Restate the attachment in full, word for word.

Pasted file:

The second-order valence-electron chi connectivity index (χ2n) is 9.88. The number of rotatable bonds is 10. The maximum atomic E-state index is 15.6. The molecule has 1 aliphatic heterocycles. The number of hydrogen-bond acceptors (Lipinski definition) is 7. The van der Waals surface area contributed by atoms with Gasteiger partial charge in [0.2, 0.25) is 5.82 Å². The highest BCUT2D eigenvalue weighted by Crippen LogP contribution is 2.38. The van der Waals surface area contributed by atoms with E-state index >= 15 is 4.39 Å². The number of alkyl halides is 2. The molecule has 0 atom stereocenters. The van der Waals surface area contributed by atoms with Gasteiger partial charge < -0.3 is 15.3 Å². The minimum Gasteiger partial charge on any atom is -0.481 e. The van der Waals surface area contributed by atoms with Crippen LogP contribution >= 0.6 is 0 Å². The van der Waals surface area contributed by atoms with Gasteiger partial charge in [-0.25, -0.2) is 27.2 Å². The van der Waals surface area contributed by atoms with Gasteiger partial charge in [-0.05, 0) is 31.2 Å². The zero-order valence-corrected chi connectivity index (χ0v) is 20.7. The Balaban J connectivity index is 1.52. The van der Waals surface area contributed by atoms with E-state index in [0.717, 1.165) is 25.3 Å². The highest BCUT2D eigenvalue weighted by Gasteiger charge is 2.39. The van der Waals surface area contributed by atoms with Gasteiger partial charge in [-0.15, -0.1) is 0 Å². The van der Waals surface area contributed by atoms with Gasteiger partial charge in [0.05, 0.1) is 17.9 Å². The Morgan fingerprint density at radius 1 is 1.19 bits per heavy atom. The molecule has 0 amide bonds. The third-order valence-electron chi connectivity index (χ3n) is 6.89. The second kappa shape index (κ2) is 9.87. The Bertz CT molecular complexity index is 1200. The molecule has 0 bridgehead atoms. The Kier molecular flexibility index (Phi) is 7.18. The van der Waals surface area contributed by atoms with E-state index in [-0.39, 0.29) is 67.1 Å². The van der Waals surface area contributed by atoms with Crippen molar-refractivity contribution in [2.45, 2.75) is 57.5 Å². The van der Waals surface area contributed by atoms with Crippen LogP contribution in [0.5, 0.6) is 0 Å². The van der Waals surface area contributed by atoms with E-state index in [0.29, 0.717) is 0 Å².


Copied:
The second-order valence-electron chi connectivity index (χ2n) is 9.88. The number of rotatable bonds is 10. The maximum atomic E-state index is 15.6. The molecule has 1 aliphatic heterocycles. The number of hydrogen-bond acceptors (Lipinski definition) is 7. The van der Waals surface area contributed by atoms with Gasteiger partial charge in [0.2, 0.25) is 5.82 Å². The highest BCUT2D eigenvalue weighted by Crippen LogP contribution is 2.38. The van der Waals surface area contributed by atoms with E-state index >= 15 is 4.39 Å². The number of alkyl halides is 2. The molecule has 0 atom stereocenters. The van der Waals surface area contributed by atoms with Gasteiger partial charge < -0.3 is 15.3 Å². The minimum Gasteiger partial charge on any atom is -0.481 e. The van der Waals surface area contributed by atoms with Crippen LogP contribution >= 0.6 is 0 Å². The van der Waals surface area contributed by atoms with Gasteiger partial charge in [-0.25, -0.2) is 27.2 Å². The van der Waals surface area contributed by atoms with Gasteiger partial charge in [-0.05, 0) is 31.2 Å². The zero-order valence-corrected chi connectivity index (χ0v) is 20.7. The Balaban J connectivity index is 1.52. The van der Waals surface area contributed by atoms with E-state index in [0.717, 1.165) is 25.3 Å². The highest BCUT2D eigenvalue weighted by Gasteiger charge is 2.39. The van der Waals surface area contributed by atoms with Gasteiger partial charge in [-0.15, -0.1) is 0 Å². The van der Waals surface area contributed by atoms with Gasteiger partial charge in [0.05, 0.1) is 17.9 Å². The Morgan fingerprint density at radius 1 is 1.19 bits per heavy atom. The molecule has 0 amide bonds. The third-order valence-electron chi connectivity index (χ3n) is 6.89. The second kappa shape index (κ2) is 9.87. The Bertz CT molecular complexity index is 1200. The molecule has 0 bridgehead atoms. The Kier molecular flexibility index (Phi) is 7.18. The van der Waals surface area contributed by atoms with E-state index in [-0.39, 0.29) is 67.1 Å². The van der Waals surface area contributed by atoms with Crippen molar-refractivity contribution in [2.45, 2.75) is 57.5 Å². The van der Waals surface area contributed by atoms with Crippen LogP contribution in [0.5, 0.6) is 0 Å². The van der Waals surface area contributed by atoms with E-state index in [0.29, 0.717) is 0 Å².